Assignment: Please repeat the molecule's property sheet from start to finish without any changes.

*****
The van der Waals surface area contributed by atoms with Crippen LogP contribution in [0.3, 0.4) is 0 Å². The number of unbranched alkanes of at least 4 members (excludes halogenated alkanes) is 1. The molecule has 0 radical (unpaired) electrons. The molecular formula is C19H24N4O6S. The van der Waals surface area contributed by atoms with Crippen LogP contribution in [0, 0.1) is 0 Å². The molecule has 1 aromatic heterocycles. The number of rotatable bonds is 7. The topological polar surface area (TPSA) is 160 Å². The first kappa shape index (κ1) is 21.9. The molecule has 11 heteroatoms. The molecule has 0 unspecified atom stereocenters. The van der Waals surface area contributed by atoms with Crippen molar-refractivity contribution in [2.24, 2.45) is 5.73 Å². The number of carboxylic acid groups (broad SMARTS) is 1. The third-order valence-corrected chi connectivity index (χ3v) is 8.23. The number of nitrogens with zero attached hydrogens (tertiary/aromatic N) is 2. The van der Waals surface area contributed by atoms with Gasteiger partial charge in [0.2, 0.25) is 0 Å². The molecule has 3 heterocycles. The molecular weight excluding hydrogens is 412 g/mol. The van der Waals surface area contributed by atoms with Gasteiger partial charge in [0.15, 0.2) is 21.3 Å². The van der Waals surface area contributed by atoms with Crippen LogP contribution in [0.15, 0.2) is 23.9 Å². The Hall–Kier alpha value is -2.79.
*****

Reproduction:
The van der Waals surface area contributed by atoms with Crippen LogP contribution in [0.3, 0.4) is 0 Å². The number of unbranched alkanes of at least 4 members (excludes halogenated alkanes) is 1. The molecule has 0 radical (unpaired) electrons. The molecular formula is C19H24N4O6S. The van der Waals surface area contributed by atoms with Crippen LogP contribution in [0, 0.1) is 0 Å². The molecule has 1 aromatic heterocycles. The number of rotatable bonds is 7. The topological polar surface area (TPSA) is 160 Å². The first kappa shape index (κ1) is 21.9. The molecule has 11 heteroatoms. The molecule has 0 unspecified atom stereocenters. The van der Waals surface area contributed by atoms with Crippen molar-refractivity contribution in [2.24, 2.45) is 5.73 Å². The number of carboxylic acid groups (broad SMARTS) is 1. The third-order valence-corrected chi connectivity index (χ3v) is 8.23. The number of nitrogens with zero attached hydrogens (tertiary/aromatic N) is 2. The van der Waals surface area contributed by atoms with Gasteiger partial charge in [0.2, 0.25) is 0 Å². The molecule has 3 heterocycles. The molecular weight excluding hydrogens is 412 g/mol. The van der Waals surface area contributed by atoms with Gasteiger partial charge in [0.15, 0.2) is 21.3 Å². The van der Waals surface area contributed by atoms with Crippen LogP contribution in [0.15, 0.2) is 23.9 Å². The Hall–Kier alpha value is -2.79.